Conspecific brood parasitism in blue petrels has never been studied in detail. However, every year, a few blue petrel nests (ca. 1% of nests; S.L., V.B. and F.B., personal observations) are occupied by two breeding pairs, the two pairs each laying an egg usually a few days apart while the other pair is foraging at sea, neglecting its egg. Only one individual at a time occupies the nesting burrow, and incubates only one of the eggs. Detailed observation of two 2-egg nests have shown that blue petrel parents do not incubate their own egg exclusively, but rather seem to incubate one randomly, leading to the hatching failure of all eggs of the clutch (S.L., V.B. and F.B., personal observations). As parasitic eggs apparently fail to hatch, conspecific brood parasitism does not appear to have evolved as a viable strategy to reduce investment in parental care in blue petrels. The few cases of apparent parasitism may instead come from squatter parents that did not manage to secure their own burrow. As brood parasitism is infrequent in blue petrels, its costs may be insufficient at the population level to select for egg rejection (Rothstein, 1990).
After a foraging trip, blue petrels return to the colony at night, locating their burrow using olfaction (Bonadonna et al., 2001). The burrow-derived odor cues that drive blue petrels towards their nest are unknown, although individual olfactory signatures of nest partners may play a role (Bonadonna et al., 2004). However, egg neglect is common in blue petrels (in 46% of the observed changeovers; Chaurand and Weimerskirch, 1994), and returning parents then need to locate an empty burrow occupied by the egg only. Egg-odor recognition may, therefore, have evolved to increase burrow localization efficiency in this nocturnal species. Alternatively, as part of egg odor probably originates from the nest environment, egg-odor recognition could be a by-product of burrow-odor recognition. Chemical analyses of egg odor in blue petrels are warranted to determine whether egg odor mainly originates from the embryo itself or from transfer of odorous substances by brooding parents and the nest.
Apparent failure to recognize a foreign egg in a natural context despite the ability to do so in an experimental setting may result from differences in egg age. Egg volatiles are known to vary with embryo developmental stage (Webster et al., 2015). While zebra finches discriminate the odor of their own egg from the odor of a conspecific egg when eggs are 10 days old, they do not do so when eggs are 3 days old (Golüke et al., 2016). Egg odors have therefore been suggested to be insufficiently developed shortly after laying to trigger odor-based recognition (Golüke et al., 2016). In blue petrels, when a resident female arrives in a nest just after a squatter female has laid an egg, the odor of the newly laid eggs may not yet have sufficient intensity or characteristic compounds to trigger egg discrimination. Afterwards, odorants from the parents and the environment may be transferred to the natural and foreign eggs, which then smell alike, leading to parents failing to recognize their own egg. Parents may then learn the developing odor of the two eggs concurrently so that they are not able to recognize their own egg after odor development. These hypotheses are congruent with zebra finches not being able to recognize as foreign a conspecific newly laid egg that has been placed in their nest for 10 days (Golüke and Caspers, 2016). In our experiments, age differences between the two test eggs did not affect qualitative female choices (=1.20, P=0.55) or the time spent in the arm containing the female's own versus the conspecific egg (F=0.19, P=0.66).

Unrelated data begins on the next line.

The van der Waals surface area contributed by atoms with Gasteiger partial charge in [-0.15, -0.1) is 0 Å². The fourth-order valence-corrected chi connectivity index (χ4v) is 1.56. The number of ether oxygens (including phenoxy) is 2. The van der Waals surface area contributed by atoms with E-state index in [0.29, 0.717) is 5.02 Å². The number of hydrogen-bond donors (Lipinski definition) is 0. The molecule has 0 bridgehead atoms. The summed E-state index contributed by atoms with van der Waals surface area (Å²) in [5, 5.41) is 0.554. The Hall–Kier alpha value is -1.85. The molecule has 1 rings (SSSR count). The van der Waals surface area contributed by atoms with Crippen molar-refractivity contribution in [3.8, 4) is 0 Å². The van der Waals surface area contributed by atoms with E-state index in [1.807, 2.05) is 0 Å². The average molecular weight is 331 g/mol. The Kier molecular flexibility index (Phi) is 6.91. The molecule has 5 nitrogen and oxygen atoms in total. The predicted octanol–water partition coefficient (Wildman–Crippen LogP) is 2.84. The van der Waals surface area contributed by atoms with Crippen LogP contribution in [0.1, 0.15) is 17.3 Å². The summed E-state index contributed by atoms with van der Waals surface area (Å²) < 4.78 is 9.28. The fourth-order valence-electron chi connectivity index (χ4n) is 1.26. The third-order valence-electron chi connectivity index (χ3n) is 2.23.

As a side note, a delay after the female laid her own egg (i.e. egg age) did not affect the time spent in the arm containing her own versus the conspecific egg either (F=0.27, P=0.61), while it seemed to have a marginally non-significant effect on female choice (=5.71, P=0.058). This experiment was not designed to address this specific question, however, and hence the sample was inadequate to confidently assess the effect of embryo development stage on odor recognition. Choice experiments carried out over a broader range of times after laying will be necessary to clarify whether egg recognition by females varies with embryo age.
In conclusion, we found that blue petrel females discriminate the odor of their egg from that of a conspecific egg. Although this ability does not seem to be used in the context of conspecific brood parasitism in this species, this remains to be confirmed by a more systematic analysis of nests harboring two different breeding pairs. This report may also inspire further studies on the role of olfaction in egg rejection in species suffering brood parasitism.
We thank Joris Laborie for his help during fieldwork.
Conceptualization: S.L.; Methodology: S.L., V.B.; Formal analysis: S.L.; Investigation: S.L., V.B.; Writing - original draft: S.L.; Writing - review & editing: V.B., F.B.; Funding acquisition: S.L., F.B.
This work was supported by the Institut Polaire Français Paul Emile Victor (IPEV, program no. 354 to F.B.), and by a PDOC grant from the Agence Nationale de la Recherche (no. ANR-13-PDOC-0002 to S.L.). V.B. was funded for part of the work through a CeMEB LabEx post-doctoral fellowship.
The authors declare no competing or financial interests.